• First, we’re having a GREAT time with the One School-One Book program…. Getting “thank you” notes from parents already about how it’s “forcing” some family reading time that they seemed to have lost over the years.
    — Paul Marinko - Principal at St. Paul's Lutheran School - Fort Wayne, IN
  • Since last spring, our entire school has excitedly embraced the One School, One Book Program. We will soon begin our spring selection: A Cricket in Times Square -- the third book we've adopted since the spring of 2010!

    We are so thrilled with the positive impact this program has had on our students, families, and staff
    — Laurie LaRue - First Grade Teacher at Edgewood School - Bristol, CT
  • I think the OSOB program is brilliant. My seven year-old attends Orleans Elementary in Massachusetts and they (we) are reading Masterpiece. Since the grades levels range from one to five at this school, finding a book to suit all is difficult. My daughter can follow the big picture somewhat but we have to reinforce what we’ve read because it’s a lot to take in for her.
    — Glenn Krzeminski - Parent of student at Orleans Elementary - Orleans, MA
  • The One District, One Book program promoted by Read To Them...is a powerful way to systemically address and promote a culture of literacy throughout the entire school system.

    My school actually adopted a hamster and even used it as “pet therapy” for many of the behaviorally challenged children in our school.
    — Kenny Moles of West Virginia

Trivia Quiz

Sample Trivia Quiz for Sharon Creech’s Love That Dog (2001)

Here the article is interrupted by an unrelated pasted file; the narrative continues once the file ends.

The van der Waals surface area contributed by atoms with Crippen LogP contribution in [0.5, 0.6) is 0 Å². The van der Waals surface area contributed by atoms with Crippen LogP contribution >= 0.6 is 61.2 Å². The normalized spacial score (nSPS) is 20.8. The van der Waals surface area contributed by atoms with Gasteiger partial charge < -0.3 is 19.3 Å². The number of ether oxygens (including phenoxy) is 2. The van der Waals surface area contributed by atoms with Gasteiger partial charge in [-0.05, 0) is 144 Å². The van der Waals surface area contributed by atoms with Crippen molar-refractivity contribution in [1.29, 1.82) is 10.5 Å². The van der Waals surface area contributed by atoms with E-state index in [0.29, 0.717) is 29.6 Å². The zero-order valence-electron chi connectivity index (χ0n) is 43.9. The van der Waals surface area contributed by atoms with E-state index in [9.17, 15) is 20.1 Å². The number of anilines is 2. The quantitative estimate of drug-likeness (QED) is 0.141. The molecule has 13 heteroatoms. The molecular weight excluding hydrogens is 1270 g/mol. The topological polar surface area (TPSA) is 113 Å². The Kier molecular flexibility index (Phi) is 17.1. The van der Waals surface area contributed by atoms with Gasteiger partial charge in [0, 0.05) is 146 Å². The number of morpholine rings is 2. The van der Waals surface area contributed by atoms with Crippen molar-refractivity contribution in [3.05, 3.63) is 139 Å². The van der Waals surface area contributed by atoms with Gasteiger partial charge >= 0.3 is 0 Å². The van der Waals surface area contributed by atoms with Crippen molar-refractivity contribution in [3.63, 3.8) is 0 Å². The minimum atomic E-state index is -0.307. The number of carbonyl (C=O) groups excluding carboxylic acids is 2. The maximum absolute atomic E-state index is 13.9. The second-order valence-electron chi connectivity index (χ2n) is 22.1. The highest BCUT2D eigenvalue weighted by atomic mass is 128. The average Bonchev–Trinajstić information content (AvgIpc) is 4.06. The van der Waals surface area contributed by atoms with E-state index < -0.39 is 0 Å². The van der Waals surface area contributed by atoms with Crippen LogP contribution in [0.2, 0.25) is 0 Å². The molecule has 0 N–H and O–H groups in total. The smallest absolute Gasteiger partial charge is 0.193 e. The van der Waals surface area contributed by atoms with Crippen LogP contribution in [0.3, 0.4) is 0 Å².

1. Who wrote the poem, “the Red Wheelbarrow”?

 

2. Who wrote the line:

“So much depends
upon
a blue car
splattered with mud
speeding down the road.”

 

3. Who wrote the poem, “Stopping by Woods on a Snowy Evening”?

 

4. What does ‘anonymous’ mean?

 

5. When Jack writes his first poem about his dog, Sky, he writes about his wagging tail and slobbering mouth. What does he imagine Sky is saying with his wagging tail and slobbering mouth?

 

6. Complete this line:

“Sometimes
when you are trying
not to think about something
it keeps popping back
into your head
and you can’t help it
you think about it
and
think about it
and
think about it
until your brain
feels like….”

- Feels like what…?

 

7. “Chasing, chasing, chasing; wag-wag-wagging; slob-slob-slobbering; and thud thud thud” – are all lines from what poem?

 

8. What single adjective does Jack always use to describe his school?

 

9a. When Jack sees the bulletin board covered with poems on different coloured pieces of paper, he thinks (or describes) it as…what?
9b. When he sees the bookshelf stuffed with books by Walter Dean Myers he thinks (or describes it) as…what?

 

10. Who does Jack describe as “smile-smile-smiling, all over the place”?

 

11. Jack writes that he “loves that dog like…?” Like what?

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